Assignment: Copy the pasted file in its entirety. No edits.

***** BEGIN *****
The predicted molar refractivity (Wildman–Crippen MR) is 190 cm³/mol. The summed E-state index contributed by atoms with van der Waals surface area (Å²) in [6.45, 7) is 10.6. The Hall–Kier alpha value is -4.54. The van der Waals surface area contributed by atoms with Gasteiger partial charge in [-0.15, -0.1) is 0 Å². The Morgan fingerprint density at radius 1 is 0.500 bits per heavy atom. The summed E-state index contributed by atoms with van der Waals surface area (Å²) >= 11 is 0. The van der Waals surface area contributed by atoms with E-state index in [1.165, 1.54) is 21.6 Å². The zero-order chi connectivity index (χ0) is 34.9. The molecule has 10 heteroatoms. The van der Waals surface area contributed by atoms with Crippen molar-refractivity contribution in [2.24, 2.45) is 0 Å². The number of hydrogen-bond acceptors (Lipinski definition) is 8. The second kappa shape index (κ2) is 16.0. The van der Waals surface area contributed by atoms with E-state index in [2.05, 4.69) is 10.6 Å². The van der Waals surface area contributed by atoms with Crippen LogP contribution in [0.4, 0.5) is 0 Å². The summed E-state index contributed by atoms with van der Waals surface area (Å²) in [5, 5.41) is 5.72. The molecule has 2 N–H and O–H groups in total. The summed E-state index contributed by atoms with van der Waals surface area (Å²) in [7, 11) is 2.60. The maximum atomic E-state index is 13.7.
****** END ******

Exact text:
The predicted molar refractivity (Wildman–Crippen MR) is 190 cm³/mol. The summed E-state index contributed by atoms with van der Waals surface area (Å²) in [6.45, 7) is 10.6. The Hall–Kier alpha value is -4.54. The van der Waals surface area contributed by atoms with Gasteiger partial charge in [-0.15, -0.1) is 0 Å². The Morgan fingerprint density at radius 1 is 0.500 bits per heavy atom. The summed E-state index contributed by atoms with van der Waals surface area (Å²) >= 11 is 0. The van der Waals surface area contributed by atoms with E-state index in [1.165, 1.54) is 21.6 Å². The zero-order chi connectivity index (χ0) is 34.9. The molecule has 10 heteroatoms. The van der Waals surface area contributed by atoms with Crippen molar-refractivity contribution in [2.24, 2.45) is 0 Å². The number of hydrogen-bond acceptors (Lipinski definition) is 8. The second kappa shape index (κ2) is 16.0. The van der Waals surface area contributed by atoms with E-state index in [2.05, 4.69) is 10.6 Å². The van der Waals surface area contributed by atoms with Crippen LogP contribution in [0.4, 0.5) is 0 Å². The summed E-state index contributed by atoms with van der Waals surface area (Å²) in [5, 5.41) is 5.72. The molecule has 2 N–H and O–H groups in total. The summed E-state index contributed by atoms with van der Waals surface area (Å²) in [7, 11) is 2.60. The maximum atomic E-state index is 13.7.